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|Abstract:||I use a natural experiment of oil-price-driven remittance flows to poor, non-oil-producing Muslim countries to demonstrate that remittances deteriorate the quality of governance, especially in countries with weak democratic institutions. The results indicate that a 1 standard deviation increase in remittances raises corruption by 1.5 index points (on a 6-point scale), which is equivalent to a $600 decrease in per capita GDP. Concomitantly, remittances may enable governments to reduce their delivery of public services (for example, health care, school enrollment). The results suggest that political institutions may mediate the potentially beneficial socioeconomic effects of remittance inflows. © 2013 by the President and Fellows of Harvard College and the Massachusetts Institute of Technology.|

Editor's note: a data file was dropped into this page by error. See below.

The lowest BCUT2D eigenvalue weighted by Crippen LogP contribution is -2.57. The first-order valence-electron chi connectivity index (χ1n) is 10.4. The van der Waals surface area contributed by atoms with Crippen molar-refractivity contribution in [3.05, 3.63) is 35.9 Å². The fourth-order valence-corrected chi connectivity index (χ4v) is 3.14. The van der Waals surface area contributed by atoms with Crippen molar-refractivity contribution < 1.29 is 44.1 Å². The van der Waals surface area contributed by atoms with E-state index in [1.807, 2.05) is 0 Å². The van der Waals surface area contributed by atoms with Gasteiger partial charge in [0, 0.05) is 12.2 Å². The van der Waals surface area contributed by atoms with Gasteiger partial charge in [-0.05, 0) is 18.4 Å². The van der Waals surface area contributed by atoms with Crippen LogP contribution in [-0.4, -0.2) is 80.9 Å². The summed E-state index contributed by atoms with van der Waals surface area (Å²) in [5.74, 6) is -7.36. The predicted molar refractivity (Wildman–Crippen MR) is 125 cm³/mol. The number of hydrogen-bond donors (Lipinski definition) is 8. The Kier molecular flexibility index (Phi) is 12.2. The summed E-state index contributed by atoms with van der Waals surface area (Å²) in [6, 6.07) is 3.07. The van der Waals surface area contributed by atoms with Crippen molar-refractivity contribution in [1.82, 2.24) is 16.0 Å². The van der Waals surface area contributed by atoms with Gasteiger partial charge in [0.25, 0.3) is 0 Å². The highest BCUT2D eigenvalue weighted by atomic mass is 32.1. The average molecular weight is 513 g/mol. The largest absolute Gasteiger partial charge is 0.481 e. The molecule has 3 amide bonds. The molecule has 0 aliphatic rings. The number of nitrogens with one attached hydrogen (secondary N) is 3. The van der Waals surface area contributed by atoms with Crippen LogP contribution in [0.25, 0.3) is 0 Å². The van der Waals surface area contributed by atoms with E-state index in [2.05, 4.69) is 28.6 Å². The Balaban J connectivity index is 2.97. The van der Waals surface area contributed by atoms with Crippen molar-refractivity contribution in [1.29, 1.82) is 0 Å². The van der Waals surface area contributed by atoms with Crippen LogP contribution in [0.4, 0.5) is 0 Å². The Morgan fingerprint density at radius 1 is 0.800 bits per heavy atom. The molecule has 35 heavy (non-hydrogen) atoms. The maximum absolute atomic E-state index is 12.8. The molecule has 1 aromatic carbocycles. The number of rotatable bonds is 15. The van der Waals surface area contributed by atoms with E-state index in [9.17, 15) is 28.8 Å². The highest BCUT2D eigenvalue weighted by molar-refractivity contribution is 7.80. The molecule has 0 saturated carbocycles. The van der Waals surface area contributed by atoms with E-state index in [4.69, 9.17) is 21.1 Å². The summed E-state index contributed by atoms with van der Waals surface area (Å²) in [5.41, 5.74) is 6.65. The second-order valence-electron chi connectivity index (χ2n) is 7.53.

|Citation:||Ahmed, FZ. (2013). Remittances Deteriorate Governance. Review of Economics and Statistics, 95 (4), 1166 - 1182. doi:10.1162/REST_a_00336|
|Pages:||1166 - 1182|
|Type of Material:||Journal Article|
|Journal/Proceeding Title:||Review of Economics and Statistics|
|Version:||Final published version. Article is made available in OAR by the publisher's permission or policy.|
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